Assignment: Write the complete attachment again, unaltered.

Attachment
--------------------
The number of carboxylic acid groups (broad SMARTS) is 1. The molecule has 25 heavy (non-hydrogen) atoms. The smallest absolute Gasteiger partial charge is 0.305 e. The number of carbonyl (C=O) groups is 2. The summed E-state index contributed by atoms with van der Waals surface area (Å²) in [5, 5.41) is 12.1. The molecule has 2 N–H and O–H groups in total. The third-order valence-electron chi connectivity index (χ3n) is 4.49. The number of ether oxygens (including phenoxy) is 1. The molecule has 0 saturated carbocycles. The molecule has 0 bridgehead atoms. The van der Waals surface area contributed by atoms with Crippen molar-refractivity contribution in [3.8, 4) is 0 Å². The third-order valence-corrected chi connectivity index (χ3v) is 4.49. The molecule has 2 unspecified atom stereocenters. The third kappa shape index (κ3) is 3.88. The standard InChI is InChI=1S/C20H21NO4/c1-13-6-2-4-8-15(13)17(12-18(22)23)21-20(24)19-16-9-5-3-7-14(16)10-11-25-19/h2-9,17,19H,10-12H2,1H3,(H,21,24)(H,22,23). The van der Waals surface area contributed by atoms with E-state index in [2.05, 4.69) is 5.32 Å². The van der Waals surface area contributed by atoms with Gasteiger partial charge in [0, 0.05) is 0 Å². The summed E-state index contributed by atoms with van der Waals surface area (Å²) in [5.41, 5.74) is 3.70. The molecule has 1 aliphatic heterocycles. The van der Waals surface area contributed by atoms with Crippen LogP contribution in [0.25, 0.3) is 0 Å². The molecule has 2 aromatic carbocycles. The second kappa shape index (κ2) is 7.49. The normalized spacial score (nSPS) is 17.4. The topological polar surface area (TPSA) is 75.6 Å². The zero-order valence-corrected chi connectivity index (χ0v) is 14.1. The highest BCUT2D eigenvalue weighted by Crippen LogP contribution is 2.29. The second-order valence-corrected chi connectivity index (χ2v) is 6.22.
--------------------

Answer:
The number of carboxylic acid groups (broad SMARTS) is 1. The molecule has 25 heavy (non-hydrogen) atoms. The smallest absolute Gasteiger partial charge is 0.305 e. The number of carbonyl (C=O) groups is 2. The summed E-state index contributed by atoms with van der Waals surface area (Å²) in [5, 5.41) is 12.1. The molecule has 2 N–H and O–H groups in total. The third-order valence-electron chi connectivity index (χ3n) is 4.49. The number of ether oxygens (including phenoxy) is 1. The molecule has 0 saturated carbocycles. The molecule has 0 bridgehead atoms. The van der Waals surface area contributed by atoms with Crippen molar-refractivity contribution in [3.8, 4) is 0 Å². The third-order valence-corrected chi connectivity index (χ3v) is 4.49. The molecule has 2 unspecified atom stereocenters. The third kappa shape index (κ3) is 3.88. The standard InChI is InChI=1S/C20H21NO4/c1-13-6-2-4-8-15(13)17(12-18(22)23)21-20(24)19-16-9-5-3-7-14(16)10-11-25-19/h2-9,17,19H,10-12H2,1H3,(H,21,24)(H,22,23). The van der Waals surface area contributed by atoms with E-state index in [2.05, 4.69) is 5.32 Å². The van der Waals surface area contributed by atoms with Gasteiger partial charge in [0, 0.05) is 0 Å². The summed E-state index contributed by atoms with van der Waals surface area (Å²) in [5.41, 5.74) is 3.70. The molecule has 1 aliphatic heterocycles. The van der Waals surface area contributed by atoms with Crippen LogP contribution in [0.25, 0.3) is 0 Å². The molecule has 2 aromatic carbocycles. The second kappa shape index (κ2) is 7.49. The normalized spacial score (nSPS) is 17.4. The topological polar surface area (TPSA) is 75.6 Å². The zero-order valence-corrected chi connectivity index (χ0v) is 14.1. The highest BCUT2D eigenvalue weighted by Crippen LogP contribution is 2.29. The second-order valence-corrected chi connectivity index (χ2v) is 6.22.